481 U.S. 828 (1987), 85-2067, United States v. Mendoza-Lopez

Docket Nº:No. 85-2067
Citation:481 U.S. 828, 107 S.Ct. 2148, 95 L.Ed.2d 772, 55 U.S.L.W. 4688
Party Name:United States v. Mendoza-Lopez
Case Date:May 26, 1987
Court:United States Supreme Court
 
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Page 828

481 U.S. 828 (1987)

107 S.Ct. 2148, 95 L.Ed.2d 772, 55 U.S.L.W. 4688

United States

v.

Mendoza-Lopez

No. 85-2067

United States Supreme Court

May 26, 1987

Argued March 3, 1987

CERTIORARI TO THE UNITED STATES COURT OF APPEALS FOR

THE EIGHTH CIRCUIT

Syllabus

Title 8 U.S.C. § 1326 provides that any alien who has been deported and thereafter enters the United States is guilty of a felony. Respondents, Mexican nationals, were arrested and deported after a group hearing at which they purportedly waived their rights to apply for suspension of deportation and to appeal. Subsequently, respondents were again arrested in this country and indicted on charges of violating § 1326. However, the District Court dismissed the indictments, ruling that respondents could collaterally attack their previous deportation orders. The court found that they had not understood the Immigration Judge's explanation of suspension of deportation, and concluded that the reliability of the proceedings had been totally undermined by the fact that they had not made knowing and intelligent waivers of their right to that remedy or their right to appeal. The Court of Appeals affirmed, holding that, since a material element of [107 S.Ct. 2150] the offense prohibited by § 1326 was a "lawful" deportation order, principles of fundamental fairness required a pretrial review of the underlying deportation to determine whether respondents received due process of law. Because they did not fully understand the proceedings, the court found a due process violation rendering the deportation order unlawful, and therefore not a proper basis for the charges against respondents.

Held:

1. The text, legislative history, and background of § 1326 indicate that Congress did not intend the validity of an underlying deportation order to be contestable in a § 1326 prosecution. Section 1326's express language does not suggest that only a "lawful" deportation may be an element of the offense, thereby permitting a collateral challenge. Moreover, in enacting § 1326, Congress had available to it at least one predecessor statute containing express language that would have permitted collateral challenges, but failed to include that language in § 1326. While there was, at the time of § 1326's enactment, some case law suggesting that collateral attacks might be permissible under certain circumstances, that principle was not so unequivocally established that Congress must have intended to incorporate it into § 1326. Furthermore, the Immigration and Nationality Act does include sections -- particularly 8 U.S.C. § 1105(a) -- dealing with judicial review of deportation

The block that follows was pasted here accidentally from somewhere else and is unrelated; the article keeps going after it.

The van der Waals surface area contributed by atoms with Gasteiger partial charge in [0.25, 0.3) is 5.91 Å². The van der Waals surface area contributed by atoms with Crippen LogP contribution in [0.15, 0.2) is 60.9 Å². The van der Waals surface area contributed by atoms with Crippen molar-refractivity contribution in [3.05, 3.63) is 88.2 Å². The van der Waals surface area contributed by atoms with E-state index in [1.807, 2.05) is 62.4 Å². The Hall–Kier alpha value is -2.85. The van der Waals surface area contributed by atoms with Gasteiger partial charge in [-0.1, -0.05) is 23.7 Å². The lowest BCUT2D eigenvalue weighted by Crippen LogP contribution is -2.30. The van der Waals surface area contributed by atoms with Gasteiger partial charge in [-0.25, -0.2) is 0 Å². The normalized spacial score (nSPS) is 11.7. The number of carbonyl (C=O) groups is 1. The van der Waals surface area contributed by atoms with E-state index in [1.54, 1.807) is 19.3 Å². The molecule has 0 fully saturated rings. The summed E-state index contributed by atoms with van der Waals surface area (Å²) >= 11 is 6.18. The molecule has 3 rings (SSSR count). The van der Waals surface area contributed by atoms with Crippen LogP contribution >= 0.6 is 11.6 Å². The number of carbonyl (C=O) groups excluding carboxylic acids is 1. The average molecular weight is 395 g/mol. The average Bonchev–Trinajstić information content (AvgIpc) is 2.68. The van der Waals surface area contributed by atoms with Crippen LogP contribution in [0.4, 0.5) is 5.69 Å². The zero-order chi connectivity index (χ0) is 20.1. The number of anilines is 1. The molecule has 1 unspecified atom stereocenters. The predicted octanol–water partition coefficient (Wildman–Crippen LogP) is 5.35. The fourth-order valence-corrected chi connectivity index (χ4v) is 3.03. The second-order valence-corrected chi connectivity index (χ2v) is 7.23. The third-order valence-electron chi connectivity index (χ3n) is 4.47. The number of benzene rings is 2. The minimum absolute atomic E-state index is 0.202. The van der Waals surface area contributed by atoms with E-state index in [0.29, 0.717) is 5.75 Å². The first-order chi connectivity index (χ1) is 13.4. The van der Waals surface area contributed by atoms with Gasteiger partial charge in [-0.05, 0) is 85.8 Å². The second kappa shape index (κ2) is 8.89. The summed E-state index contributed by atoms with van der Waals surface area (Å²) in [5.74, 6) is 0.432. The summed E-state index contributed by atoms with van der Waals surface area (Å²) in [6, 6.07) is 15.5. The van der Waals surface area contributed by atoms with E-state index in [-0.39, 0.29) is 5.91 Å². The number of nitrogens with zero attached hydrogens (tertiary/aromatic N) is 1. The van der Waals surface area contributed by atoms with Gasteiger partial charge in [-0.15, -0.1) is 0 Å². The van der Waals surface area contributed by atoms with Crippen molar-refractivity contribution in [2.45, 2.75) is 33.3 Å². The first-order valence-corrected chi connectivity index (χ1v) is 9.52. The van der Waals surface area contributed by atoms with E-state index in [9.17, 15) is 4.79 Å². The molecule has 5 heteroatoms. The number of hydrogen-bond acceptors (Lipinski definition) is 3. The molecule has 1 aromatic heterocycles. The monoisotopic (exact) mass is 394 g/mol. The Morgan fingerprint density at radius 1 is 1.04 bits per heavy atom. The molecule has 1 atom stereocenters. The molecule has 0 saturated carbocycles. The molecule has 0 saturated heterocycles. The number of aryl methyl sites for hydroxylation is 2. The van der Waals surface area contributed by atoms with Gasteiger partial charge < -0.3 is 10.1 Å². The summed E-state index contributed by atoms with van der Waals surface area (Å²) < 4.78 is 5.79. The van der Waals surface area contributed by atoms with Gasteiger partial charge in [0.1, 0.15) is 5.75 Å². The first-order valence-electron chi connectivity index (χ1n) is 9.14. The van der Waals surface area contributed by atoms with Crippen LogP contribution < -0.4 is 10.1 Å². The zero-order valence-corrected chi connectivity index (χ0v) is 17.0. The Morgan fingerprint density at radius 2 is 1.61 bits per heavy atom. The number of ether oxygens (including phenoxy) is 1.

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orders, which, although not directly applicable to this case, indicate that Congress considered and addressed some of the various circumstances in which challenges to deportation orders might arise without mentioning § 1326. Pp. 833-837.

2. Due process requires that a collateral challenge to the use of a deportation proceeding as an element of a criminal offense be permitted where the deportation proceeding effectively eliminates the right of the alien to obtain judicial review. Pp. 837-842.

(a) Depriving an alien of the right to have the disposition of a deportation hearing reviewed in a judicial forum requires, at a minimum, that review be made available in any subsequent proceeding in which the result of the deportation proceeding is used to establish an element of a criminal offense. Pp. 837-839.

(b) Respondents' deportation hearing was fundamentally unfair, and violated due process. By permitting waivers of the right to appeal that were not the result of considered or intelligent judgment by respondents, the Immigration Judge completely deprived them of their right to judicial review of the deportation proceeding. This deprivation precludes the use of the deportation orders to prove § 1326 violations. Pp. 839-840.

(c) Lewis v. United States, 445 U.S. 55, is distinguishable from the instant case, since it assumed the opportunity to challenge the underlying decision in a judicial forum, precisely that which was denied respondents here. Pp. 840-842.

781 F.2d 111, affirmed.

MARSHALL, J., delivered the opinion of the Court, in which BRENNAN, BLACKMUN, POWELL, and STEVENS, JJ., joined. REHNQUIST, C.J., filed a dissenting opinion, in which WHITE and O'CONNOR, JJ., joined, post, p. 842. SCALIA, J., filed a dissenting opinion, post, p. 846.

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MARSHALL, J., lead opinion

JUSTICE MARSHALL delivered the opinion of the Court.

In this case, we must determine whether an alien who is prosecuted under 8 U.S.C. § 1326 for illegal entry following deportation may assert in that criminal proceeding the invalidity of the underlying deportation order.

I